The foreign minister is expected to contact Britain’s high commissioner in Nicosia over the private sale in a British auction house of an ancient Cypriot vase which former president George Vassiliou gave as an official gift to former British prime minister Margaret Thatcher.
After 1988 when he was president, George Vassiliou had received permission from the antiquities department to give Margaret Thatcher the vase as a state gift, his wife and former EU commissioner for health and education Androulla Vassiliou told the Cyprus Mail on Friday.
But on Wednesday art historian Maria Paphiti announced on Twitter that she had discovered the vase was sold at Christie’s auction house in May 2019 for 6,000 GBP.
“Whilst researching #Cypriot pottery, I came across this bichrome vase that was given by President Vassiliou to Margaret Thatcher. Sold at #Christies in May ‘19, it fetched 6,000 GBP, a price significantly higher than its pre-sale estimates 700-1,000 GBP, due to its provenance #Cyprus,” Paphiti had tweeted.
“I am assuming that her children wanted to sell her possessions after her death and the vase was believed to be part of it,” Vassiliou said. “However, the ancient pottery was not given to her as an individual but should have remained at 10, Downing Street.” Thatcher died in 2013.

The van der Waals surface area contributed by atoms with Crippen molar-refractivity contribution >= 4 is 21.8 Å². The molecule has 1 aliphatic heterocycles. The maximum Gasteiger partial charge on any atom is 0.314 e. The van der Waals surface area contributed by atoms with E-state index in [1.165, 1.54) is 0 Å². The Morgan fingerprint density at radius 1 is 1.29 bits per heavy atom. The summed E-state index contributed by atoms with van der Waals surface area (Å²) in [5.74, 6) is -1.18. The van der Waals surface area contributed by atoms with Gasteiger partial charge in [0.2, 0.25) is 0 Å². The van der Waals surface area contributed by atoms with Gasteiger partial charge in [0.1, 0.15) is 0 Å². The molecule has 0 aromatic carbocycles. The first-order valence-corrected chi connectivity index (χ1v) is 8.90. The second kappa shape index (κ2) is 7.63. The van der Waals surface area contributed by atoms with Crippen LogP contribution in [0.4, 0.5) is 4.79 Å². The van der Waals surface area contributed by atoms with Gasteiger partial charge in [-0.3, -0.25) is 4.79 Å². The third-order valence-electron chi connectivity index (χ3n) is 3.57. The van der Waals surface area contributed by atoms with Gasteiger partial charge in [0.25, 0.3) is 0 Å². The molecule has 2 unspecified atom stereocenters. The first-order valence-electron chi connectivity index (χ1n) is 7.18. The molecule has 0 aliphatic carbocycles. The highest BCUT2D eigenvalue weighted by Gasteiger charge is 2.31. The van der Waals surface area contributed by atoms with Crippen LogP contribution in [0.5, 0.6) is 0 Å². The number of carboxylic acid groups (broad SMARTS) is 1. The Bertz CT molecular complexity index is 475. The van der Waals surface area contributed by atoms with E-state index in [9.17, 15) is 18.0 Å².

She added that Foreign Minister Nikos Christodoulides would be raising the issue with the British high commission in Nicosia.
The description in Christie’s catalogue stated: “A Cypriot bichrome ware pottery vessel Cypro-archaic, circa 750-600 BC, 12.6 cm high” and it is presented along with a handwritten note by Thatcher that writes “Ancient Cyprus vase/ given to me by/ President Vassiliou/ And small Hebrew/ Oil Lamps”
“We do not exactly know who consigned the object for sale. I believe this object should have remained in the collection of the British prime minister because it is the gift a president of a country to another head of a state,” said Paphiti. “To maintain it in the PM’s collection is also a matter of respect to the people of Cyprus,” she added.
According to the present British government regulations, gifts given to ministers in their official capacity become the property of the British government unless their value is below £140 when they may be kept by the recipient. Gifts of a higher value should be handed over to the department for disposal unless the recipient wishes to purchase the gift, in which case the former official is liable for any tax it may attract. It is not yet clear whether Thatcher was allowed to or chose to purchase the vase after she left office in 1990.
Vassiliou explained that her husband secured an export licence from the antiquities department for the vase as under the antiquities law no individual was allowed to export antiquities unless they had the relevant licence from the department.
“My husband contacted the antiquities department and they licensed a specific vase that they had multiples of and was not particularly unique to offer as a present to Thatcher,” she said.
In later years, Tasos Papadopoulos, while serving as a president from 2003 to 2008, revised the antiquities law to specify that the president is entitled to offer Cypriot antiquities as a present to foreign political leaders or the head of international organisations or other persons, after granting an export licence. This altered law is still applied today.